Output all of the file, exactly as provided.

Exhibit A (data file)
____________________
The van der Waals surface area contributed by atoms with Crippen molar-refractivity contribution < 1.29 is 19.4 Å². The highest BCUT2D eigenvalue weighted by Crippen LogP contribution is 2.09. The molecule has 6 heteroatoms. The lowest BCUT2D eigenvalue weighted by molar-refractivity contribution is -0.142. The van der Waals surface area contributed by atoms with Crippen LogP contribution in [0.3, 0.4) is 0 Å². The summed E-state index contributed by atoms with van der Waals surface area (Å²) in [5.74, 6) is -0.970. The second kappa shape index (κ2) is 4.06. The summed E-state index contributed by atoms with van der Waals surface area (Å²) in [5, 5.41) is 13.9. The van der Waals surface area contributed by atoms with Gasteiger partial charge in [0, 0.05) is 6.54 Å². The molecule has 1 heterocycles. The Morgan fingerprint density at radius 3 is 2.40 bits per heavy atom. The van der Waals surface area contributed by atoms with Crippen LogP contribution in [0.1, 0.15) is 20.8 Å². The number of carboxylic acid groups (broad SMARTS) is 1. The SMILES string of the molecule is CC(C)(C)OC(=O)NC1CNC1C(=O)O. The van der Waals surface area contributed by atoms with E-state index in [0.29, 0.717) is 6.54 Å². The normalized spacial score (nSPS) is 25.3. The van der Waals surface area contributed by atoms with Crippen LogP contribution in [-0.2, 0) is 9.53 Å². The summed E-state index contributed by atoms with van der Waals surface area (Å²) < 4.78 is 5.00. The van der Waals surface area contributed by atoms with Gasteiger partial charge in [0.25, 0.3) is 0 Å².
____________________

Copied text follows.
The van der Waals surface area contributed by atoms with Crippen molar-refractivity contribution < 1.29 is 19.4 Å². The highest BCUT2D eigenvalue weighted by Crippen LogP contribution is 2.09. The molecule has 6 heteroatoms. The lowest BCUT2D eigenvalue weighted by molar-refractivity contribution is -0.142. The van der Waals surface area contributed by atoms with Crippen LogP contribution in [0.3, 0.4) is 0 Å². The summed E-state index contributed by atoms with van der Waals surface area (Å²) in [5.74, 6) is -0.970. The second kappa shape index (κ2) is 4.06. The summed E-state index contributed by atoms with van der Waals surface area (Å²) in [5, 5.41) is 13.9. The van der Waals surface area contributed by atoms with Gasteiger partial charge in [0, 0.05) is 6.54 Å². The molecule has 1 heterocycles. The Morgan fingerprint density at radius 3 is 2.40 bits per heavy atom. The van der Waals surface area contributed by atoms with Crippen LogP contribution in [0.1, 0.15) is 20.8 Å². The number of carboxylic acid groups (broad SMARTS) is 1. The SMILES string of the molecule is CC(C)(C)OC(=O)NC1CNC1C(=O)O. The van der Waals surface area contributed by atoms with E-state index in [0.29, 0.717) is 6.54 Å². The normalized spacial score (nSPS) is 25.3. The van der Waals surface area contributed by atoms with Crippen LogP contribution in [-0.2, 0) is 9.53 Å². The summed E-state index contributed by atoms with van der Waals surface area (Å²) < 4.78 is 5.00. The van der Waals surface area contributed by atoms with Gasteiger partial charge in [0.25, 0.3) is 0 Å².